While his peers were mindlessly enjoying their first experience of complete freedom, he was obsessively developing an effective plan for survival and perfecting the details. He organized different units for various basic needs, and established basic order not without critics and jealousy. Ralph struggled with comprehending ill will and represents the innocence that most people have prior to being exposed to the corrupt world in that we live in. As the book progressed, it was incomprehensible to him that the boys could behave so savagely, and he denied this same attribute within himself. Eventually he also engaged in savage acts (i.e., the death of Simon), and came to understand and empathize with other individuals whom he had previously judged. This represents the wisdom acquired through learning experience.
Ralph, as the protagonist, represents the good in society. Throughout the story he encountered challenges in which he acquired many epiphanies. By the end of the story, he had acquired wisdom, a more accurate perspective of the human race and a deeper sense of introspection. Ralph was elected the leader due to his positive attributes including psychological maturity as well as his physical abilities. Ralph was altruistic in his approach, while also being concerned with his survival and that of the others. He attempted to encourage the others by facilitating order, but was overthrown by Jack as the book progressed. This presents the theme of human beings tendency to lean towards primitive, chaotic blood thirsty values.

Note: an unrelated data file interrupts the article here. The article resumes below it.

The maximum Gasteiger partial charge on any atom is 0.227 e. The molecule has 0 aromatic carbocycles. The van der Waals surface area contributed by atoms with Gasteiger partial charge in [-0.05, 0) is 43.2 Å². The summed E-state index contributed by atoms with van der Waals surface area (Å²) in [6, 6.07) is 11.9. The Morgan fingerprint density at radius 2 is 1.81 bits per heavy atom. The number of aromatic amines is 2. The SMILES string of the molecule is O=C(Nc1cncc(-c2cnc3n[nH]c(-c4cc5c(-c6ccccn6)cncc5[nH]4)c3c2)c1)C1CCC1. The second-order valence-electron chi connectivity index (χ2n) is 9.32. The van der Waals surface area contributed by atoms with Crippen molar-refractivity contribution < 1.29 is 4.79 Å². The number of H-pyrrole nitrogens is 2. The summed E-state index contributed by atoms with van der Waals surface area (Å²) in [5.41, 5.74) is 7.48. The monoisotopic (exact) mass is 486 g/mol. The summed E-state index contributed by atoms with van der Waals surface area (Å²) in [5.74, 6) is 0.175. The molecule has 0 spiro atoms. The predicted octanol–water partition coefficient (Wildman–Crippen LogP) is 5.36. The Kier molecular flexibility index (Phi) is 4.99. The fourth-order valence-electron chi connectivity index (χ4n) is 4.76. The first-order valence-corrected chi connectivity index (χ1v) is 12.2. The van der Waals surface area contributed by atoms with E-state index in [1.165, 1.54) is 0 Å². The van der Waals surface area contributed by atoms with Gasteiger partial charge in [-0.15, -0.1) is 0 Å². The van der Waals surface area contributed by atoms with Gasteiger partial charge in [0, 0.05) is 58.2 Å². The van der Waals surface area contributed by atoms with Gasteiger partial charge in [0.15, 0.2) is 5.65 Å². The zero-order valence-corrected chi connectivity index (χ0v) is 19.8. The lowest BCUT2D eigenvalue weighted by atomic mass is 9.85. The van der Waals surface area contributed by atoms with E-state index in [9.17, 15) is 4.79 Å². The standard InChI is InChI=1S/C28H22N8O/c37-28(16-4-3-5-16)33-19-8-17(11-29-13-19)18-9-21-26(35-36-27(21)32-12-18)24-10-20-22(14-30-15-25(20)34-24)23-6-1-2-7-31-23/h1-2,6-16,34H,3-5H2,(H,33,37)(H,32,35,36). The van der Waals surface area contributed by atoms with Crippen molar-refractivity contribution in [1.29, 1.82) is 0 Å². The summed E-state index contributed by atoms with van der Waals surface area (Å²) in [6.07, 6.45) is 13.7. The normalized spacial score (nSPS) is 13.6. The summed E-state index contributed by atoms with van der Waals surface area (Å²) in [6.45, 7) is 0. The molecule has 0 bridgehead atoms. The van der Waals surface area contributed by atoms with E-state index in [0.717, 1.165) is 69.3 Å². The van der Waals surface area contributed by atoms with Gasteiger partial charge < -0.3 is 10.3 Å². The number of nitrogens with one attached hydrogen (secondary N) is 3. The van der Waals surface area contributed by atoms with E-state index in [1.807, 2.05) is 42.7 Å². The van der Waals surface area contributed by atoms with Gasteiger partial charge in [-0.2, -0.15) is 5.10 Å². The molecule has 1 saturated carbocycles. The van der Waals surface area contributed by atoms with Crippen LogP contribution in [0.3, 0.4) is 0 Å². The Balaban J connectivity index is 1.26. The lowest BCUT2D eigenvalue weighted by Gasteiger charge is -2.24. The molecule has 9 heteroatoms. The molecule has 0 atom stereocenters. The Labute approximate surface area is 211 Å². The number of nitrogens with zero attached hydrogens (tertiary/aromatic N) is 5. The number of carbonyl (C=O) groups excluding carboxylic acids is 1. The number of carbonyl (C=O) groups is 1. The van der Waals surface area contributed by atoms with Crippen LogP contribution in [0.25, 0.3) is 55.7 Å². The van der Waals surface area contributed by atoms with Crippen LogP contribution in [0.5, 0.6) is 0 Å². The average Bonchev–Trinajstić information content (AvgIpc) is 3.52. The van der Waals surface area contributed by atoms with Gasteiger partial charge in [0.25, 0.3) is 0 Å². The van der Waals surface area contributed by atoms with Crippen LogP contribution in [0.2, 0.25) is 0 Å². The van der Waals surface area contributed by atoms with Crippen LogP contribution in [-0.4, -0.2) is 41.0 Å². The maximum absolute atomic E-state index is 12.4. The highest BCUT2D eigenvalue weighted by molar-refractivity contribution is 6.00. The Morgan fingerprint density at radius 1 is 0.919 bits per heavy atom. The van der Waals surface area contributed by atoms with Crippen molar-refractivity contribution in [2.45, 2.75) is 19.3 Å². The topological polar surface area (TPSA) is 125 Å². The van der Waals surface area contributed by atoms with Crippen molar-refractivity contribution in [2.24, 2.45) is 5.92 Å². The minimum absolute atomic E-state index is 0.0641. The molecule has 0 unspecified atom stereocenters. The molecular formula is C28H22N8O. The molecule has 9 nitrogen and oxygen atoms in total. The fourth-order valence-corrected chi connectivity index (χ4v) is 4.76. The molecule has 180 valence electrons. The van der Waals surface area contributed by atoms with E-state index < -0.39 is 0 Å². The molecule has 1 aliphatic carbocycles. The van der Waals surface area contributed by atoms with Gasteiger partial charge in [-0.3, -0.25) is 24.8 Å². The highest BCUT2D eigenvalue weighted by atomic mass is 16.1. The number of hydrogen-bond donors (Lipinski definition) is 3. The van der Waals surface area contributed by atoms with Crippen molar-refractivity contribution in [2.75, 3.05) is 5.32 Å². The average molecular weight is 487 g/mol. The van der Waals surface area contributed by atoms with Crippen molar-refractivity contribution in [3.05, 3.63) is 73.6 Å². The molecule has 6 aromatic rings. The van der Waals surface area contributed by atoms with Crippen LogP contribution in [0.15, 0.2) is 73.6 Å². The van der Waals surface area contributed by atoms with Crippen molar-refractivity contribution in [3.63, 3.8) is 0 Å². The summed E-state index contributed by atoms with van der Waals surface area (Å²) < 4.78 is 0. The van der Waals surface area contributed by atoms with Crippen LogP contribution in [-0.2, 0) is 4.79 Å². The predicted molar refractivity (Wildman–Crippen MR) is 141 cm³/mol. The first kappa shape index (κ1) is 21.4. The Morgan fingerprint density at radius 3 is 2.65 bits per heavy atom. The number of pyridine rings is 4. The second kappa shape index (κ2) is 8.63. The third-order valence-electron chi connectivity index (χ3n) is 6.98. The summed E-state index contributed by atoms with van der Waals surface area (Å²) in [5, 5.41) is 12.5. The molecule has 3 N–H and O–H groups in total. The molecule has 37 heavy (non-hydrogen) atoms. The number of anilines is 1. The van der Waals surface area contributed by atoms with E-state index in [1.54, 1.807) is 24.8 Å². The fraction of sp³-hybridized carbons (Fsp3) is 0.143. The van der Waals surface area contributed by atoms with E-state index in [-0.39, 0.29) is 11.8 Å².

While this may be true, it can also be analyzed that before the order of civilizations, mankind was primitive and governed by chaos, nomads who roamed aimlessly, and had no rules of interaction. If someone wanted a friend’s partner, they would just kill that person with little thought of consequences, as there were none. It is no wonder these young men, who are developmentally primitive, engaged in such tactics when they had the responsibility of governing themselves. The final pages of the novel deal with the theme of redemption. Ralph was rescued by the naval officer and became overwhelmed with tears. It was as if he were asking for forgiveness for his transgressions, and apologizing to those in which he had harmed.